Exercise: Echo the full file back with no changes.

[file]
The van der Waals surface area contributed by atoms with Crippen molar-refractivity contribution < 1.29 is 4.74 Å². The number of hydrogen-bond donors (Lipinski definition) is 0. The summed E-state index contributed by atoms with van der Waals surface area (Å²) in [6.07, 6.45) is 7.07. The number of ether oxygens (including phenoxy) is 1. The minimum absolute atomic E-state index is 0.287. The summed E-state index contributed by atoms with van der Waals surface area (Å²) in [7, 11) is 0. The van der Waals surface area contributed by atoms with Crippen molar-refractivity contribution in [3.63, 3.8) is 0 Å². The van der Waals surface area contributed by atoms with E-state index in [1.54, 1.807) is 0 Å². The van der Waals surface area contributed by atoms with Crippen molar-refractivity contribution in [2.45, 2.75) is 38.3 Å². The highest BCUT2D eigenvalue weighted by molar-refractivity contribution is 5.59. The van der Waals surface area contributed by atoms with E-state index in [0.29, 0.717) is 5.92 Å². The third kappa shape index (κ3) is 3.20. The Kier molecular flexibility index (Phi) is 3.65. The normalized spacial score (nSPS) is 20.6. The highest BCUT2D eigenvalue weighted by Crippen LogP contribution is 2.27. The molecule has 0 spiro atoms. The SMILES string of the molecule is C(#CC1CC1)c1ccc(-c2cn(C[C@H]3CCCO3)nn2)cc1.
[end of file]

The van der Waals surface area contributed by atoms with Crippen molar-refractivity contribution < 1.29 is 4.74 Å². The number of hydrogen-bond donors (Lipinski definition) is 0. The summed E-state index contributed by atoms with van der Waals surface area (Å²) in [6.07, 6.45) is 7.07. The number of ether oxygens (including phenoxy) is 1. The minimum absolute atomic E-state index is 0.287. The summed E-state index contributed by atoms with van der Waals surface area (Å²) in [7, 11) is 0. The van der Waals surface area contributed by atoms with Crippen molar-refractivity contribution in [3.63, 3.8) is 0 Å². The van der Waals surface area contributed by atoms with E-state index in [1.54, 1.807) is 0 Å². The van der Waals surface area contributed by atoms with Crippen molar-refractivity contribution in [2.45, 2.75) is 38.3 Å². The highest BCUT2D eigenvalue weighted by molar-refractivity contribution is 5.59. The van der Waals surface area contributed by atoms with E-state index in [0.29, 0.717) is 5.92 Å². The third kappa shape index (κ3) is 3.20. The Kier molecular flexibility index (Phi) is 3.65. The normalized spacial score (nSPS) is 20.6. The highest BCUT2D eigenvalue weighted by Crippen LogP contribution is 2.27. The molecule has 0 spiro atoms. The SMILES string of the molecule is C(#CC1CC1)c1ccc(-c2cn(C[C@H]3CCCO3)nn2)cc1.